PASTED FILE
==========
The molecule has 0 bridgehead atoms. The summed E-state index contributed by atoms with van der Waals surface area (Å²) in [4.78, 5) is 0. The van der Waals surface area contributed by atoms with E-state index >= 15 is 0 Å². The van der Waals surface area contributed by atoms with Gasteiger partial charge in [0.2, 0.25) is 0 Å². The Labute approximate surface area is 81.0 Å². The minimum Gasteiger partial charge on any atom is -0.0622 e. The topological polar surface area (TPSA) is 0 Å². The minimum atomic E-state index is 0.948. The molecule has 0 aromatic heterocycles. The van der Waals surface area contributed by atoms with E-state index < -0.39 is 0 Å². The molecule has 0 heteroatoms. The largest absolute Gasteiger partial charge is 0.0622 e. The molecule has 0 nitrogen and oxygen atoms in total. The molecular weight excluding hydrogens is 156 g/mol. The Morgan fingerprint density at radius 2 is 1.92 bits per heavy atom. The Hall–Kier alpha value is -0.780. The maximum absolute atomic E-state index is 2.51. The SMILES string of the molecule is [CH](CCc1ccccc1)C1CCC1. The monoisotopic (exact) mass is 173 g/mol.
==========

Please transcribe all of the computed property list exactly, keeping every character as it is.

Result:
The molecule has 0 bridgehead atoms. The summed E-state index contributed by atoms with van der Waals surface area (Å²) in [4.78, 5) is 0. The van der Waals surface area contributed by atoms with E-state index >= 15 is 0 Å². The van der Waals surface area contributed by atoms with Gasteiger partial charge in [0.2, 0.25) is 0 Å². The Labute approximate surface area is 81.0 Å². The minimum Gasteiger partial charge on any atom is -0.0622 e. The topological polar surface area (TPSA) is 0 Å². The minimum atomic E-state index is 0.948. The molecule has 0 aromatic heterocycles. The van der Waals surface area contributed by atoms with E-state index < -0.39 is 0 Å². The molecule has 0 heteroatoms. The largest absolute Gasteiger partial charge is 0.0622 e. The molecule has 0 nitrogen and oxygen atoms in total. The molecular weight excluding hydrogens is 156 g/mol. The Morgan fingerprint density at radius 2 is 1.92 bits per heavy atom. The Hall–Kier alpha value is -0.780. The maximum absolute atomic E-state index is 2.51. The SMILES string of the molecule is [CH](CCc1ccccc1)C1CCC1. The monoisotopic (exact) mass is 173 g/mol.